Travelling by bike is a fantastic way to see the country as it allows you complete freedom over where you travel, where you stop, and how long you spend at each location. Travelling by public bus is considerably cheaper, but you will bypass a lot of amazing photo opportunities at the side of the road, and you have to rely on the bus schedules and locations that they travel to. As it's such a popular option for travelling around the country, you are likely to meet other people following similar routes who may even want to travel with you for a while. There is a real sense of adventure and adrenaline which you would not experience if you were travelling using public transport, and overcoming mechanical problems add to a general sense of satisfaction when you arrive at your destination. As the old cliche goes; it's all about the journey, not the destination. And for any of those really long trips that you don't want to complete on the back of the bike, it is actually quite common to take your bike on the train with you.

Vietnam has thousands of kilometres of coastal highways, steep and winding mountain roads, and rainforests to explore. Riding by motorcycle is a really excellent way to connect with the landscapes around you and for a once in a lifetime experience. If you are planning a backpacking trip around Vietnam or South East Asia, it is worth considering travelling this way, and the stories you will be able to tell afterwards are bound to make all of your friends and family very jealous.

Exploring the largest cave – Son Doong

Exploring the largest cave – Son Doong

Visitors to the beautiful landscapes of the Far Eastern jewel of Vietnam are often struck by the country's sheer diversity. Ho Chi Minh City and Hanoi are as bustling and cosmopolitan as anywhere else in the Far East; or, in fact, the world. The Mekong Delta and the bays of Ha Long contain fabulous landscapes. The central Highlands are a wonderful contrast of cultivated land and secretive indigenous villages. But travelling underground often displays Vietnam at its most breathtaking.

For visitors who don't suffer from claustrophobia, exploring below the ground can offer glimpses of a fabulous subterranean world. One particular cave, Son Doong, lay undiscovered for centuries, until a local happened across it. Located near the border with Laos, in Phong Nha-Ke Bang National Park in Quang Binh Province – lying in the portion of the country that was North Korea prior to unification – this cave is the world's largest. As well as being a vast subterranean lair, it also contains a large, fast flowing river.

Its discovery was attributed to a local, named Ho-Khanh, in 1991. This area was actually feared due to the strange whistling sound which persisted (which was eventually attributed to the underground river). Following his finding, researcher arrived from the British Cave Research Association, led by Howard and Deb Limbert. They were surveying the cave in 2009, until their research was cut short by a calcite wall.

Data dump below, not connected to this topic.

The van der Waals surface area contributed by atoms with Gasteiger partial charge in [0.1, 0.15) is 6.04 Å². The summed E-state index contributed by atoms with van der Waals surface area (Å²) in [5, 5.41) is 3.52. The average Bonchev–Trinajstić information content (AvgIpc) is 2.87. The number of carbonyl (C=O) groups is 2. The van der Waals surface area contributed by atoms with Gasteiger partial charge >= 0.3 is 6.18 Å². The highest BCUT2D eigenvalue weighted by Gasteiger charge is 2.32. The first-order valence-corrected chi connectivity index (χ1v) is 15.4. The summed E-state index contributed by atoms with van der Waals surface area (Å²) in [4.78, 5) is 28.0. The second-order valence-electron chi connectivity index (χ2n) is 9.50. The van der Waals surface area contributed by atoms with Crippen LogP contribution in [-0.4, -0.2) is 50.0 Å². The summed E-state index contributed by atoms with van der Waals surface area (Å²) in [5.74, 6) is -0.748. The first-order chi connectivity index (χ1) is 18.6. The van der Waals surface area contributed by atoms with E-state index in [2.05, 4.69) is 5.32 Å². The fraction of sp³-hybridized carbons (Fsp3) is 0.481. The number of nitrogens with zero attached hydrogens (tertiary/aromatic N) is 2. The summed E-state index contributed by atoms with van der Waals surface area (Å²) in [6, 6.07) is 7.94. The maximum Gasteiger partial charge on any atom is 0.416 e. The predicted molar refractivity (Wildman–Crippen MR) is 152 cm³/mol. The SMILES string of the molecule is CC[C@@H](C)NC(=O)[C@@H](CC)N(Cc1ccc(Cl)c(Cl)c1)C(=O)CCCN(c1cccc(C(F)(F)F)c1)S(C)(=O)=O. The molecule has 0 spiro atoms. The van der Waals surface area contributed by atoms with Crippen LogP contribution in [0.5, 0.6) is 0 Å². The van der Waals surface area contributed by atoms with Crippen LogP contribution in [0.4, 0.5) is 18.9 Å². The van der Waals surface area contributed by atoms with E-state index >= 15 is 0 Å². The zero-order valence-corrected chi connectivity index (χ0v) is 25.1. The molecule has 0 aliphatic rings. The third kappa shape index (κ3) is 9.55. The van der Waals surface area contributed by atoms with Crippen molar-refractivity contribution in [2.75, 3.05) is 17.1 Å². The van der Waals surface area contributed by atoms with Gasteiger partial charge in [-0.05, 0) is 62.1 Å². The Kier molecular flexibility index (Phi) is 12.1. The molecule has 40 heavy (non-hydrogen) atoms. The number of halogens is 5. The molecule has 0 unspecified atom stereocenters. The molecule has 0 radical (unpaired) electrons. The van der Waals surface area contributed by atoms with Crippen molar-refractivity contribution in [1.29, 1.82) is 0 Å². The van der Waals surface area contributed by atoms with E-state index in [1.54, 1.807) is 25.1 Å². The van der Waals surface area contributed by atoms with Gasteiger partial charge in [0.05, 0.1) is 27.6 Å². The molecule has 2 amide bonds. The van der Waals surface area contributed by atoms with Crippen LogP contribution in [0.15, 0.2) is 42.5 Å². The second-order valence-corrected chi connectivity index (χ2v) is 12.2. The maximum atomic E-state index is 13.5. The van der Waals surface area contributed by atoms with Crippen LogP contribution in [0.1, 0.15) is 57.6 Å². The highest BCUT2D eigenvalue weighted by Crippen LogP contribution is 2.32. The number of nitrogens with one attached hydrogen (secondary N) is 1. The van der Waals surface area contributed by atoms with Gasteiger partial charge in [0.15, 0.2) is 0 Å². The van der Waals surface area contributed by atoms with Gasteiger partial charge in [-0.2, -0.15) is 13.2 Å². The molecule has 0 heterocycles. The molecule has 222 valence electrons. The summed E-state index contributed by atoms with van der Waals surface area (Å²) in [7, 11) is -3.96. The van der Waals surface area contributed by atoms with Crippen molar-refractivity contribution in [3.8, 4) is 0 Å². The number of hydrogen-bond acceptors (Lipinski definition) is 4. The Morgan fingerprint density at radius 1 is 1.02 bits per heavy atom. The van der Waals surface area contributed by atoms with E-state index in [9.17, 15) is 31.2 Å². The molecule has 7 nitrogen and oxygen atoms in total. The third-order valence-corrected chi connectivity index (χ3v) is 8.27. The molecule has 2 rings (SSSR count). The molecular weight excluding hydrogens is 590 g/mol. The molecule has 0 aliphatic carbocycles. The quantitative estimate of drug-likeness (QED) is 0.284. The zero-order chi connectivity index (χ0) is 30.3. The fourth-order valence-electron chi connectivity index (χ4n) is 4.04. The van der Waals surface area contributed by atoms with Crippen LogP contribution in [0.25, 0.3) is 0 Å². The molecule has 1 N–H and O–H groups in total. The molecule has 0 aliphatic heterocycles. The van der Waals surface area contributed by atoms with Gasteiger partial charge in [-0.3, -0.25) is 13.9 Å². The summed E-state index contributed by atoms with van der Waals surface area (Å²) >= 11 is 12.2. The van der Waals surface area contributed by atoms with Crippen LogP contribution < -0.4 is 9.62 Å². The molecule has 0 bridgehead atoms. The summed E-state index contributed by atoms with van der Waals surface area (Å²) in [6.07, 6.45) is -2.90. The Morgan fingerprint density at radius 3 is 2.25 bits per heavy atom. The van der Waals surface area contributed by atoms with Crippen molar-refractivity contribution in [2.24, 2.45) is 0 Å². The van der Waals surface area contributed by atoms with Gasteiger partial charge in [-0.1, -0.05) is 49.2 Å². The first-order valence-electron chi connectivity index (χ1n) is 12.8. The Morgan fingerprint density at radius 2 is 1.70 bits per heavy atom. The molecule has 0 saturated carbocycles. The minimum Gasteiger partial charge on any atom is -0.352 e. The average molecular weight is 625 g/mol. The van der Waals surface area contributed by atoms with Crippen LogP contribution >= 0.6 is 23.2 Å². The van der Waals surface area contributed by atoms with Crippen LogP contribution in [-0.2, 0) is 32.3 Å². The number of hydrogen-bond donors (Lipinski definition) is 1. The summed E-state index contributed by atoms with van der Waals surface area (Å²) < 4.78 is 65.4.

That Son Doong was actually discovered to be five times the size of Vietnam's previously largest cave gives some indication of the scale of the 1991 discovery. There are only two known entrances to a chamber estimated at being 9,000 metres in length, and 150 metres wide. Its main chamber is over 200 metres high. A cave exit was discovered in 2010, with the intrepid group who finally scaled the 200-metre high wall discovering pearls ‘the size of baseballs'.

Guided tourists first entered the cave last year, paying $3,000 each for the privilege. These explorers came from the UK, the US, Australia, Norway and Russia. They camped in the dripping cave environment for seven days and six nights. Now that the door to exploration has been opened, future tours will undoubtedly take place on a more regular basis.

The large amount of flowing water inside is something of a hazard for future cavers in Son Doong. Additionally, the entrance to the cave is narrow – it's hardly surprising that its existence wasn't common knowledge until fairly recently.

The new cave was described by the exploratory team's Howard Limbert as ‘a thing of overwhelming beauty and grandeur'. He added that within the cave system, each separate grotto possesses its own beauty, although he was particularly impressed by Ca Xai, a large cave with a lake at its base. This was measured with a 200-metre rope – which didn't reach the lake bed.

Son Doong will not be developed as a tourist destination, in a bid to preserve its natural beauty. However, the existence of fabulous cave systems such as this in Vietnam will only serve to whet the appetite for potholers, cavers and intrepid adventure tourists to seek advice about the whereabouts of Vietnamese caves which are open for business!